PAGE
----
Anyone who has tasted this amazing dish may be wondering how to make twice-baked potatoes on their own. Rest assured, this crowd-pleasing favorite is surprisingly easy to prepare and only takes a few ingredients.
Packed with added flavor, twice-baked potatoes are filling enough to be a meal but can also make a great appetizer or side dish. Gather a few things from the fridge and follow these basic step-by-step instructions to get your potatoes baked twice the right way.
Preheat your oven to 400 degrees f and select eight healthy-looking baking potatoes. They should be firm and absent of bruises or sprouts, which are all indicators of spoilage. Wash the potatoes in water and then dry them thoroughly. Don’t forget to pierce each potato two or three times with a fork to keep them from bursting in the oven. Next, rub the potatoes with extra virgin olive oil for a heart-healthy way to add flavor and crispness to the skins.
Place your potatoes on a baking sheet and bake them in the oven for an hour and fifteen minutes. Turn your potatoes over halfway through the cooking time to prevent the skin from over-hardening on either side. After the bake time is complete, poke the potatoes with a fork to ensure they’re fully cooked. If the fork easily pierces through the flesh of the potato, they’re ready to be removed from the oven.
Bacon provides some low-carb, high protein crunch to your potato filling. Place eight bacon strips in a pan and set on low heat. Cook the bacon until it is brown and crispy around the edges but not hard and curled, which is an indicator that they’ve been overcooked. Consider using a cast-iron skillet, which distributes heat more evenly than aluminum pans, when striving for perfectly cooked bacon. Drain the grease from the pan and place the bacon on a towel to dry.
Nobody wants to handle a hot potato. Let the potatoes cool for ten minutes or until they are safe to touch. Use a sharp knife to cut them in half length-wise. Next, scoop out the flesh with a spoon and place it in a large mixing bowl, leaving the shells ready for filling. Be sure to leave a one-quarter-inch layer of flesh around the inside of the potato shells to prevent them from breaking when baked a second time.
It’s hard to imagine a stuffed potato dish that doesn’t include some savory, high-protein, high-calcium cheese. Cheddar may be a traditional pick when it comes to topping your potato, but you shouldn’t be afraid to substitute based on your favorite cheese type. Parmesan has a grittier texture and heavy flavor and is also a popular topping for potato skins. Pepper jack can add some extra kick, and mozzarella has a much lighter, subtle flavor. Once you’ve picked your favorite, add a cup of it to your mixing bowl.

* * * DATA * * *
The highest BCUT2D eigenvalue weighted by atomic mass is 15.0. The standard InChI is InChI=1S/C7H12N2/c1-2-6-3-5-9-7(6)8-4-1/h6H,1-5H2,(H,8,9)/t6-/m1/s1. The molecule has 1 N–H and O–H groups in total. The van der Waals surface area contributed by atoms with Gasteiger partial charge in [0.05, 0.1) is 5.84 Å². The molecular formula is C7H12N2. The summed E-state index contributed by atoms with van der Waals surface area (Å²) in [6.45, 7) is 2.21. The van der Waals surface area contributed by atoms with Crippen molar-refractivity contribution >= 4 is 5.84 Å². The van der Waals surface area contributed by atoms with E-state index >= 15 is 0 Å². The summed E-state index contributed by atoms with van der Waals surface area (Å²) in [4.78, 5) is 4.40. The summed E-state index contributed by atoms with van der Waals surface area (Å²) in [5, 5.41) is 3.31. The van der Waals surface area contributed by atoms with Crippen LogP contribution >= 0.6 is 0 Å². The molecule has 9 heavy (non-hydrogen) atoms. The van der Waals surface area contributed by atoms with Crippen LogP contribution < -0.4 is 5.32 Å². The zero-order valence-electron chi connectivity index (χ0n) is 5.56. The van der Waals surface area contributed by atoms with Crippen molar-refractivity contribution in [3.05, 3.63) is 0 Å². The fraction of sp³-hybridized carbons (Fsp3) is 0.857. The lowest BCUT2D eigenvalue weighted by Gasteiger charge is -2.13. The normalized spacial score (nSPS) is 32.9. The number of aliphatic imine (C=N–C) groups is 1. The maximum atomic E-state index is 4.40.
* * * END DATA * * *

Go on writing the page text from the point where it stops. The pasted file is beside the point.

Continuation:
Leave two sticks of butter out to soften while your potatoes are baking. Then, slice the sticks into pats to make them easier to stir and add them to your mixing bowl.
Many of us like to top our potato with a dollop of sour cream, but when baked in, it can also give the middle of your potato a sweet and tangy richness. Add a cup of low-fat sour cream to the other ingredients in your mixing bowl. Sour cream is packed with protein and calcium, but if you’re not a fan of the flavor, you can substitute a cup of yogurt mixed with one teaspoon baking soda for many of the same health benefits.
Not sure how to make twice-baked potatoes with a healthy, great-tasting vegetable? Green onions offer a flavor and a satisfying texture to your potato mix. These onions also offer cancer-preventing antioxidants as well as carotenoids for eye health. Rinse three green onions thoroughly, trim off the very tops of the greens and remove any roots, then thinly slice them and add them to your mixing bowl.
For an extra pop of flavor, not to mention more health benefits, sprinkle some of your favorite herbs and spices into the potato mix. Ground black pepper not only provides intense taste but is thought to have anti-inflammatory properties. Garlic powder, a popular potato seasoning that’s rich and aromatic, may reduce cholesterol and blood pressure. Finely chopped parsley has a strong, zesty flavor and contains apigenin, a flavonoid that is thought to protect against certain types of cancers.
Add the bacon to the mixing bowl and use a potato masher to break it up and thoroughly mix together the butter, cheese, sour cream, potato mix, onion and any spices you may have added. Next, add the filling to each potato. Don’t be afraid to heap on as much as the shell will hold. Sprinkle on a bit more of your cheese of choice on top, then cook the potatoes at 350 degrees f for fifteen minutes or until the mix is golden brown.
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